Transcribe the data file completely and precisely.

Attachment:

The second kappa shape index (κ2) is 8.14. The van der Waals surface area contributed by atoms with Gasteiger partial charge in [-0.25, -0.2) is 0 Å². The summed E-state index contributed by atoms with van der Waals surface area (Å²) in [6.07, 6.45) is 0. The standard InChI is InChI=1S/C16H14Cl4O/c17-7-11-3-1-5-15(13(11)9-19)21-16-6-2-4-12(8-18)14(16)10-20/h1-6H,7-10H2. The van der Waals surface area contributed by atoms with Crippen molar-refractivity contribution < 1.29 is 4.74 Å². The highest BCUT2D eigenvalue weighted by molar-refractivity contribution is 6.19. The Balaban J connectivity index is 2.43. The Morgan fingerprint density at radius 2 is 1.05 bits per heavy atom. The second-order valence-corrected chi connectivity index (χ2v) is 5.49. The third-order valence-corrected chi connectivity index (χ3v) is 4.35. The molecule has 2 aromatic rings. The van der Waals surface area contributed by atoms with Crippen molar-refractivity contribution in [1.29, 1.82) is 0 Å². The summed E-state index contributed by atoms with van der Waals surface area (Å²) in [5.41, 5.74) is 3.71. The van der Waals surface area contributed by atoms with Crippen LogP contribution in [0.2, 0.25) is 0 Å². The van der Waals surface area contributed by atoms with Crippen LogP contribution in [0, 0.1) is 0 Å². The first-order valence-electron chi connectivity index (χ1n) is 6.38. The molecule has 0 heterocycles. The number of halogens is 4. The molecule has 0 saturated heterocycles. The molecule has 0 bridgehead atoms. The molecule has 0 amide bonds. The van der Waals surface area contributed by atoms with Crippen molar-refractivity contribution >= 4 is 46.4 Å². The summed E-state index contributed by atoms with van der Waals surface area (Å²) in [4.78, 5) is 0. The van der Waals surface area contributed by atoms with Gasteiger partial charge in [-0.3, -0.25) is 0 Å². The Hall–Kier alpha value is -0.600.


The second kappa shape index (κ2) is 8.14. The van der Waals surface area contributed by atoms with Gasteiger partial charge in [-0.25, -0.2) is 0 Å². The summed E-state index contributed by atoms with van der Waals surface area (Å²) in [6.07, 6.45) is 0. The standard InChI is InChI=1S/C16H14Cl4O/c17-7-11-3-1-5-15(13(11)9-19)21-16-6-2-4-12(8-18)14(16)10-20/h1-6H,7-10H2. The van der Waals surface area contributed by atoms with Crippen molar-refractivity contribution < 1.29 is 4.74 Å². The highest BCUT2D eigenvalue weighted by molar-refractivity contribution is 6.19. The Balaban J connectivity index is 2.43. The Morgan fingerprint density at radius 2 is 1.05 bits per heavy atom. The second-order valence-corrected chi connectivity index (χ2v) is 5.49. The third-order valence-corrected chi connectivity index (χ3v) is 4.35. The molecule has 2 aromatic rings. The van der Waals surface area contributed by atoms with Crippen molar-refractivity contribution in [1.29, 1.82) is 0 Å². The summed E-state index contributed by atoms with van der Waals surface area (Å²) in [5.41, 5.74) is 3.71. The van der Waals surface area contributed by atoms with Crippen LogP contribution in [0.2, 0.25) is 0 Å². The van der Waals surface area contributed by atoms with Crippen LogP contribution in [0, 0.1) is 0 Å². The first-order valence-electron chi connectivity index (χ1n) is 6.38. The molecule has 0 heterocycles. The number of halogens is 4. The molecule has 0 saturated heterocycles. The molecule has 0 bridgehead atoms. The molecule has 0 amide bonds. The van der Waals surface area contributed by atoms with Crippen molar-refractivity contribution >= 4 is 46.4 Å². The summed E-state index contributed by atoms with van der Waals surface area (Å²) in [4.78, 5) is 0. The van der Waals surface area contributed by atoms with Gasteiger partial charge in [-0.3, -0.25) is 0 Å². The Hall–Kier alpha value is -0.600.